A summary of the detailed legal provisions affecting schools’ responsibilities in relation to pupils’ medical needs is provided for reference at Appendix G click here. Set out below is a general statement of the legal framework for the administration of medicines in schools, with particular reference to the liabilities of school staff.
School staff are under no general common law obligation to administer or supervise the administration of medicines to pupils. In an emergency situation, staff acting in loco parentis would be required at common law to secure such help and take such action to assist a pupil as would a reasonably prudent parent. No parental consent is necessary in such circumstances. Even in an emergency, however, staff will not be expected to carry out complex or risky procedures for which he or she is not trained.
Although there is no statutory obligation on Local Authorities to provide for the medical treatment of pupils, Education Authorities do have a legal duty to co-operate with Health Boards in the exercise by Health Boards of their statutory duties to provide for the medical supervision and treatment of all pupils in attendance at schools. As part of this co-operation, Education Authorities may ask school staff, with parental consent, to administer medicines or supervise their administration to pupils.
Certain school staff may, depending on the terms of their individual contracts, have contractual duties relating to the administration of medicines to pupils. Teaching staff have no such contractual duty and thus act voluntarily if they undertake such duties.
In either case, staff undertaking these duties at the request of the Education Authority will be acting in the course of their employment and acting on behalf of the Education Authority.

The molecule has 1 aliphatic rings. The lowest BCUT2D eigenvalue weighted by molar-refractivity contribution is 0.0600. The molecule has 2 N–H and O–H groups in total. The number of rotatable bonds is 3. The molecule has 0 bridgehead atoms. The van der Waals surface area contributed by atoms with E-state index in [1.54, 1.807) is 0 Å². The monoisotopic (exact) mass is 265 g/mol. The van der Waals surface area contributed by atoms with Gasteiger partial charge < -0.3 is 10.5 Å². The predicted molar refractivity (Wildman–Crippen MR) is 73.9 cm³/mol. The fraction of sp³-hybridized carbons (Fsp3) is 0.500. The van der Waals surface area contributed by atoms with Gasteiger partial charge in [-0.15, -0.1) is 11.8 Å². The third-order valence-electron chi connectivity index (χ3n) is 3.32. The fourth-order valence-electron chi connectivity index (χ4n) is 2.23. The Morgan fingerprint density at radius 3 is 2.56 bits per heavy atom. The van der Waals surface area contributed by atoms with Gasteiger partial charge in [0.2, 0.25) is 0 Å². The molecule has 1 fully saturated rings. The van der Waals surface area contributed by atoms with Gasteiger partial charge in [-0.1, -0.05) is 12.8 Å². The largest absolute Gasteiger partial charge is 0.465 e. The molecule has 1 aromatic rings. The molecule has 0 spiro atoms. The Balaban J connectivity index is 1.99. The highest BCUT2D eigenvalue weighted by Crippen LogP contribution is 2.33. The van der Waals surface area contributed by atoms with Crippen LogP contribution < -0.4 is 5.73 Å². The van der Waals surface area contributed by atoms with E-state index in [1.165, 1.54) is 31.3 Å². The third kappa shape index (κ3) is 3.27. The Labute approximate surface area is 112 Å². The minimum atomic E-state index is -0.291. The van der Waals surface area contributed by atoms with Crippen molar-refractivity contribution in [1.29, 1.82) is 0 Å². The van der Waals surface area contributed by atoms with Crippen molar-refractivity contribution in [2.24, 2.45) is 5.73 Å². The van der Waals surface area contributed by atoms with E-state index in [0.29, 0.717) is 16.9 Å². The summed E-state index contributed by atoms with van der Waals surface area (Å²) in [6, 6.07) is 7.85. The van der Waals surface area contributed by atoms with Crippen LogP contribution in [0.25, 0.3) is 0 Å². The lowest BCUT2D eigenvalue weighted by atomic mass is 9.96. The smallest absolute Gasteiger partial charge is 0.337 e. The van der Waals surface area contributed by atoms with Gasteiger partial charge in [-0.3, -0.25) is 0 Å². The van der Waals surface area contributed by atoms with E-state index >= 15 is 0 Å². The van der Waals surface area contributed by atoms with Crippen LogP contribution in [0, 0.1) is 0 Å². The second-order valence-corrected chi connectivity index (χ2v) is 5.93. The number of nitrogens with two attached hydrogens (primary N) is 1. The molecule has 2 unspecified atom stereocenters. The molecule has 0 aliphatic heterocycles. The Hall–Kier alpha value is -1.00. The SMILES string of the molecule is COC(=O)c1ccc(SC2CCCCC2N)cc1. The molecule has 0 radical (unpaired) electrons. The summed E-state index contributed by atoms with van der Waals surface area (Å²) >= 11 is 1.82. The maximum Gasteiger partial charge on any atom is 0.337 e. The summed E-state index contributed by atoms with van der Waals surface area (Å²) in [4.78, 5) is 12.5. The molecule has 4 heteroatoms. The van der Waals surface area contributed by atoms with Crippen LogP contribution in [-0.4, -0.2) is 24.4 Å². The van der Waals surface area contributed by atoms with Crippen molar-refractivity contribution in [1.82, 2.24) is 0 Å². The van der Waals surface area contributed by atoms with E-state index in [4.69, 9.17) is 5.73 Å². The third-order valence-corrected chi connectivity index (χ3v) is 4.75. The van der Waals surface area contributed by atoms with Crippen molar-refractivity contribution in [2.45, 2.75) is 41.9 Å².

In the case of school staff employed by The Moray Council, the Council’s Insurers, Zurich Municipal, have confirmed that liability insurance will be operative in the following circumstances:-
"The position that Zurich Municipal takes is that where an Employee of the Council, acting in the course of their employment, administers medication they will be indemnified by the Insured's liability insurance for a claim for negligence relating to injury or loss caused by their actions provided that they have received full training relevant to the medication being administered, have taken the necessary refresher training, used the protective equipment for that purpose and at all times acted in accordance with the individual's care plan as advised by the child's GP or other relevant health professional and in agreement with the child's parents/guardians."
Duties towards Parents
There is no legal duty to tell a parent what a child has told you. There is no legal necessity to get a parent’s consent before speaking to or counselling a child. Parents have a legal duty of care for their children and it is preferable to work in partnership with parents but if children do not wish their parents to be involved or informed there is no legal requirement to do so.
Obligations in relation to Children
In general children should be regarded as having the same rights to confidentiality as adults have, at least where the child is mature enough to appreciate the nature and possible consequences of non-disclosure. This is consistent with the approach taken to legal capacity and specifically to consent to medical treatment in the Age of Legal Capacity (Scotland) Act 1991. The Act clearly states that the decision about the child’s maturity lies with the doctor. Under Scots law young people under the age of 16 are able to consent to their own medical examination or treatment, if the doctor thinks they understand the nature and possible consequences of the treatment or examination. The law is deliberately worded.
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